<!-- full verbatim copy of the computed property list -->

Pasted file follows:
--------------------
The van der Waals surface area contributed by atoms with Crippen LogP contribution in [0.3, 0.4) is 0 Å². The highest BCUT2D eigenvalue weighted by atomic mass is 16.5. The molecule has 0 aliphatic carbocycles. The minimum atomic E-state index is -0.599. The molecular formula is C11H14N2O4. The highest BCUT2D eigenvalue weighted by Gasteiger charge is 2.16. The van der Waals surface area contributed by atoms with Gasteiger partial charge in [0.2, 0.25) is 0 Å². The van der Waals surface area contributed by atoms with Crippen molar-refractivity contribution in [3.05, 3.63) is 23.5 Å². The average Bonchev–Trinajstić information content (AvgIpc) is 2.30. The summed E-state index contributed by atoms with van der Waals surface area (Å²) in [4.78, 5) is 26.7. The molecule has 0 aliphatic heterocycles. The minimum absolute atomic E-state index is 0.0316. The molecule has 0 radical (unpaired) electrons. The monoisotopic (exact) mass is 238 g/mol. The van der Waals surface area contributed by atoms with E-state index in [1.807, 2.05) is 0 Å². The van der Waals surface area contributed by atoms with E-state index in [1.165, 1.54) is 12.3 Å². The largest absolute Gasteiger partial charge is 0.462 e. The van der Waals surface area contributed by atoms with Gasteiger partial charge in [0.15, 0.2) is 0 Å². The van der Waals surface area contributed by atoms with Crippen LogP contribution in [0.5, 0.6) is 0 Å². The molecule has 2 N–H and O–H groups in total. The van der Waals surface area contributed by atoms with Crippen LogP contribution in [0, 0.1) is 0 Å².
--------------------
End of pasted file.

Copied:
The van der Waals surface area contributed by atoms with Crippen LogP contribution in [0.3, 0.4) is 0 Å². The highest BCUT2D eigenvalue weighted by atomic mass is 16.5. The molecule has 0 aliphatic carbocycles. The minimum atomic E-state index is -0.599. The molecular formula is C11H14N2O4. The highest BCUT2D eigenvalue weighted by Gasteiger charge is 2.16. The van der Waals surface area contributed by atoms with Gasteiger partial charge in [0.2, 0.25) is 0 Å². The van der Waals surface area contributed by atoms with Crippen molar-refractivity contribution in [3.05, 3.63) is 23.5 Å². The average Bonchev–Trinajstić information content (AvgIpc) is 2.30. The summed E-state index contributed by atoms with van der Waals surface area (Å²) in [4.78, 5) is 26.7. The molecule has 0 aliphatic heterocycles. The minimum absolute atomic E-state index is 0.0316. The molecule has 0 radical (unpaired) electrons. The monoisotopic (exact) mass is 238 g/mol. The van der Waals surface area contributed by atoms with E-state index in [1.807, 2.05) is 0 Å². The van der Waals surface area contributed by atoms with E-state index in [1.165, 1.54) is 12.3 Å². The largest absolute Gasteiger partial charge is 0.462 e. The van der Waals surface area contributed by atoms with Gasteiger partial charge in [0.15, 0.2) is 0 Å². The van der Waals surface area contributed by atoms with Crippen LogP contribution in [0.5, 0.6) is 0 Å². The molecule has 2 N–H and O–H groups in total. The van der Waals surface area contributed by atoms with Crippen LogP contribution in [0, 0.1) is 0 Å².